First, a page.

Daybook Journaling: Calendar-Centric Work Management

I am finding Daybook Journaling the most natural work management I’ve used, and I have tried every possible approach under the sun.

0. TL;DR

This post is overly long. Apologies.

The first section, Revisiting Work Processing, is a recap of points I’ve made in earlier posts about ‘work processing’ (see Work Processing: Coming soon to a ‘Doc’ near you, and ‘Work Processing’ and the decline of the (Wordish) Document). If you’ve read all those posts already, you can jump ahead to the second section, Introduction to Sunsama, below. If you want to jump to the description of Daybook Journaling, that’s in section 3. If you’d like a demo of Daybook Journaling with Sunsama, sign up to be notified when I schedule such an event, here.

1. Revisiting Work Processing

Over the past few months, I’ve been exploring the possibilities of using new coediting tools — like Dropbox Paper,, Quip, and Nuclino — as a medium for content-centric work management. I explored the idea in several posts, and introduced the term ‘work processing’ to denote this flavor of work management.

I described ‘work processing’ this way:

Using something like Dropbox Paper as a way to share work-related information is quite different than using a conventional work management tool. Instead of putting lists of tasks at the center of the stage, relatively unstructured content — written text, images, tables, videos, audio, and other forms of content — takes the central role in information sharing, while tasks are indicated by checklists.

Metaphorically, work management is based on the human tendency toward making lists, while work processing relies on our natural urge to tell stories. Or, less romantically, work processing is more like writing in a journal, where occasionally you might add a list of things to do, but where the prose is where the most important information is found.

I worked at work processing pretty diligently for a few months, but I had started to drift toward a model based on three sorts of documents:

  1. Planning docs — For each project or on-going initiative, I would create a corresponding doc, in which I would keep tabs on critical information — like goals, deadlines, contacts, links to supporting docs, and checklists.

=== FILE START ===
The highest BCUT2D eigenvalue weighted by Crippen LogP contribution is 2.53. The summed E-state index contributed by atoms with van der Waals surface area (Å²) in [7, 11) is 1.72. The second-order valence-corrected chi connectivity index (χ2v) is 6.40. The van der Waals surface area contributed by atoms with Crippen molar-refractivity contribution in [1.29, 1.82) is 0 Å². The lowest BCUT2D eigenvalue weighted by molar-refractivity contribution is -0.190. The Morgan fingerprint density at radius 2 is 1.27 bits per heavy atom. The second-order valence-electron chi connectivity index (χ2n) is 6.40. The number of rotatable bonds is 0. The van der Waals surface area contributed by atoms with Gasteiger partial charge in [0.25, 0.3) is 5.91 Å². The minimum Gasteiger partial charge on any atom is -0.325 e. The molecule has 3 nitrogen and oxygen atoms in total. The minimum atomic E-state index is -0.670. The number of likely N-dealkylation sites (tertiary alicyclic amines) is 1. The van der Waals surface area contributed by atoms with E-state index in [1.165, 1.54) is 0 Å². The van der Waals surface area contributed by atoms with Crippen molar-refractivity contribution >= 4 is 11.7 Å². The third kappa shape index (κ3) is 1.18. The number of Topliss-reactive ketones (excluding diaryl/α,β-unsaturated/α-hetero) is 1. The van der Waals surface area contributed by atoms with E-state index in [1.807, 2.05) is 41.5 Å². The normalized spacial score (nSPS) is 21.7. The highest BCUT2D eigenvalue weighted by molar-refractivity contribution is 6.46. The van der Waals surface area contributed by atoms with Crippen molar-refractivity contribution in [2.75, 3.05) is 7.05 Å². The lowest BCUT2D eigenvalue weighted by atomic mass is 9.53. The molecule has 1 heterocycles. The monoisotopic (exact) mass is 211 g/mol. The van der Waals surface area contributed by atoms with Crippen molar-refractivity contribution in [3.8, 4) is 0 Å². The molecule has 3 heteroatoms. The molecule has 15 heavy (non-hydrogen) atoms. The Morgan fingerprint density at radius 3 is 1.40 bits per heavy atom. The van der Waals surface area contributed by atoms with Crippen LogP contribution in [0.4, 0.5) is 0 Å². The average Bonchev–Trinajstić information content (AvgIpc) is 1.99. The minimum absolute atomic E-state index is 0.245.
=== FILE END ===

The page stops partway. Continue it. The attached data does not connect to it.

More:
I found that I spend the greatest amount of time in journaling. Creating a plan of attack at the start of every day (as a standalone doc or a section of a weekly journal doc) became a daily ritual, and I updated that doc numerous times throughout the day. This is all discussed at some length in Work Processing: Coming soon to a ‘Doc’ near you, and I liked a lot of what the approach afforded, although I missed the model of richly-defined tasks. As I wrote,

Dropbox Paper would be way more effective as a work processing solution if checklists were more task-like, and not just one of various sorts of lists, like bulleted or numbered lists. While checklist items can be used to indicate a task, and the checkbox can be checked to indicate being completed, if checklist items only had a bit more of a task model — with due dates, assignment, and so on — I would be more likely to promote Paper as a foundation for work processing.

I also countered that with this:

Other aspects of the experiment worked surprisingly well for me. I thought I’d miss a rich task model — due dates, notifications, etc. — more than I did. What I learned is that I relied on propinquity: the week journal doc was basically open all day, and as I was adding more information to the various sections I would reacquaint myself with things I need to be working on for Friday, or next week, as I entered new content. And I felt like I had a better big picture sense of what I was working on each day and for the week, than when I just relied on a work management list of tasks.


Journaling and task management aren’t organized around semantic nesting of docs in folders or the semantic structuring of content within docs, which is the organizing principal of Dropbox Paper (and other tools like it). Journaling and task management should naturally be based on time — hours, days, weeks, and months — not semantic nesting. Yes, I created a form of doc based on a weekly journal, but it’s not native to Paper, just a poor approximation.